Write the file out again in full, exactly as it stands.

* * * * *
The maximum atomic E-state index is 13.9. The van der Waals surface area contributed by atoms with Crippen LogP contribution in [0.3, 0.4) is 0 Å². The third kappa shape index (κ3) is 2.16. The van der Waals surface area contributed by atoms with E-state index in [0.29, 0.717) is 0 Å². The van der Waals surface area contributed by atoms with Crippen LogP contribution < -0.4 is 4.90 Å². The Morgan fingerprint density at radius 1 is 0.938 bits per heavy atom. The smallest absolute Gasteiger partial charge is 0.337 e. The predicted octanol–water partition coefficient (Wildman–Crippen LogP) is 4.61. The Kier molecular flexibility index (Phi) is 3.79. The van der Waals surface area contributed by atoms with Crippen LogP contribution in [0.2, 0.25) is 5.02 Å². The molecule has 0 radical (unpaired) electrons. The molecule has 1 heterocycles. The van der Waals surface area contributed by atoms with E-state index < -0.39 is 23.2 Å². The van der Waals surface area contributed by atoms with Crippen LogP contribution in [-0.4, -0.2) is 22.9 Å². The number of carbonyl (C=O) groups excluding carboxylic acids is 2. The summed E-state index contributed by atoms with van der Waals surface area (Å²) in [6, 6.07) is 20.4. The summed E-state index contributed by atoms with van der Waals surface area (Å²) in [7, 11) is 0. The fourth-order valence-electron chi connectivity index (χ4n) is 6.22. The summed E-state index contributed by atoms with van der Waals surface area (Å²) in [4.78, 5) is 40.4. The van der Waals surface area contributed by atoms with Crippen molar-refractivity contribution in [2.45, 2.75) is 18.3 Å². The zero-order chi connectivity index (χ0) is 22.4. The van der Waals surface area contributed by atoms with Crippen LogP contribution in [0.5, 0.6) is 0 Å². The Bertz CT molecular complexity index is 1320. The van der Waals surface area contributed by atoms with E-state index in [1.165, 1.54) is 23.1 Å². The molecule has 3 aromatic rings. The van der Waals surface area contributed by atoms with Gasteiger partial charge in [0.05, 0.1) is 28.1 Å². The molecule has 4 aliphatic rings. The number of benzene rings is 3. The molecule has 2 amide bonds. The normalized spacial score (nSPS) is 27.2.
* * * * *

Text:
The maximum atomic E-state index is 13.9. The van der Waals surface area contributed by atoms with Crippen LogP contribution in [0.3, 0.4) is 0 Å². The third kappa shape index (κ3) is 2.16. The van der Waals surface area contributed by atoms with E-state index in [0.29, 0.717) is 0 Å². The van der Waals surface area contributed by atoms with Crippen LogP contribution < -0.4 is 4.90 Å². The Morgan fingerprint density at radius 1 is 0.938 bits per heavy atom. The smallest absolute Gasteiger partial charge is 0.337 e. The predicted octanol–water partition coefficient (Wildman–Crippen LogP) is 4.61. The Kier molecular flexibility index (Phi) is 3.79. The van der Waals surface area contributed by atoms with Crippen LogP contribution in [0.2, 0.25) is 5.02 Å². The molecule has 0 radical (unpaired) electrons. The molecule has 1 heterocycles. The van der Waals surface area contributed by atoms with E-state index < -0.39 is 23.2 Å². The van der Waals surface area contributed by atoms with Crippen LogP contribution in [-0.4, -0.2) is 22.9 Å². The number of carbonyl (C=O) groups excluding carboxylic acids is 2. The summed E-state index contributed by atoms with van der Waals surface area (Å²) in [6, 6.07) is 20.4. The summed E-state index contributed by atoms with van der Waals surface area (Å²) in [7, 11) is 0. The fourth-order valence-electron chi connectivity index (χ4n) is 6.22. The summed E-state index contributed by atoms with van der Waals surface area (Å²) in [4.78, 5) is 40.4. The van der Waals surface area contributed by atoms with Crippen molar-refractivity contribution in [2.45, 2.75) is 18.3 Å². The zero-order chi connectivity index (χ0) is 22.4. The van der Waals surface area contributed by atoms with Crippen LogP contribution in [0.5, 0.6) is 0 Å². The Bertz CT molecular complexity index is 1320. The van der Waals surface area contributed by atoms with E-state index in [1.165, 1.54) is 23.1 Å². The molecule has 3 aromatic rings. The van der Waals surface area contributed by atoms with Gasteiger partial charge in [0.05, 0.1) is 28.1 Å². The molecule has 4 aliphatic rings. The number of benzene rings is 3. The molecule has 2 amide bonds. The normalized spacial score (nSPS) is 27.2.